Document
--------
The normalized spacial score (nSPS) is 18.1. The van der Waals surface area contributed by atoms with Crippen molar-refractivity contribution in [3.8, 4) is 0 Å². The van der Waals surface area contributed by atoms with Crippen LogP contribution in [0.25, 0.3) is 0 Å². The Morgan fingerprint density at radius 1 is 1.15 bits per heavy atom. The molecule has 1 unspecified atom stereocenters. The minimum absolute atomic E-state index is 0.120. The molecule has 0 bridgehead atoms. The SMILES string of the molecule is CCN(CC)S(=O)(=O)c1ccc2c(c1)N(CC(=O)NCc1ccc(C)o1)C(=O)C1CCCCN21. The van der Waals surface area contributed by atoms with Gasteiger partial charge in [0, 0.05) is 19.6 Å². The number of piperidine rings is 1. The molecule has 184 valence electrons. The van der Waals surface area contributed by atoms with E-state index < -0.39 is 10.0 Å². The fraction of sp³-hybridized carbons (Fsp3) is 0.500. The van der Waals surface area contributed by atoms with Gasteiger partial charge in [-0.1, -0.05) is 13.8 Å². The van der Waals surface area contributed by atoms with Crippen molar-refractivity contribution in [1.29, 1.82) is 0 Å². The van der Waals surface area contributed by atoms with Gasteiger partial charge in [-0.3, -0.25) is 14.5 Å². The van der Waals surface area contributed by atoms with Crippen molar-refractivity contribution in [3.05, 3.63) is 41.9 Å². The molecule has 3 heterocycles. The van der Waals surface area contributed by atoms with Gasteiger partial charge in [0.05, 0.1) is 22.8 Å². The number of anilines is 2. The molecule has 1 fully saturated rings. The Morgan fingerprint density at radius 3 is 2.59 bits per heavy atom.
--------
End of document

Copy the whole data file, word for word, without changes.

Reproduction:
The normalized spacial score (nSPS) is 18.1. The van der Waals surface area contributed by atoms with Crippen molar-refractivity contribution in [3.8, 4) is 0 Å². The van der Waals surface area contributed by atoms with Crippen LogP contribution in [0.25, 0.3) is 0 Å². The Morgan fingerprint density at radius 1 is 1.15 bits per heavy atom. The molecule has 1 unspecified atom stereocenters. The minimum absolute atomic E-state index is 0.120. The molecule has 0 bridgehead atoms. The SMILES string of the molecule is CCN(CC)S(=O)(=O)c1ccc2c(c1)N(CC(=O)NCc1ccc(C)o1)C(=O)C1CCCCN21. The van der Waals surface area contributed by atoms with Gasteiger partial charge in [0, 0.05) is 19.6 Å². The number of piperidine rings is 1. The molecule has 184 valence electrons. The van der Waals surface area contributed by atoms with E-state index < -0.39 is 10.0 Å². The fraction of sp³-hybridized carbons (Fsp3) is 0.500. The van der Waals surface area contributed by atoms with Gasteiger partial charge in [-0.1, -0.05) is 13.8 Å². The van der Waals surface area contributed by atoms with Crippen molar-refractivity contribution in [1.29, 1.82) is 0 Å². The van der Waals surface area contributed by atoms with Gasteiger partial charge in [-0.3, -0.25) is 14.5 Å². The van der Waals surface area contributed by atoms with Crippen molar-refractivity contribution in [3.05, 3.63) is 41.9 Å². The molecule has 3 heterocycles. The van der Waals surface area contributed by atoms with Gasteiger partial charge in [0.05, 0.1) is 22.8 Å². The number of anilines is 2. The molecule has 1 fully saturated rings. The Morgan fingerprint density at radius 3 is 2.59 bits per heavy atom.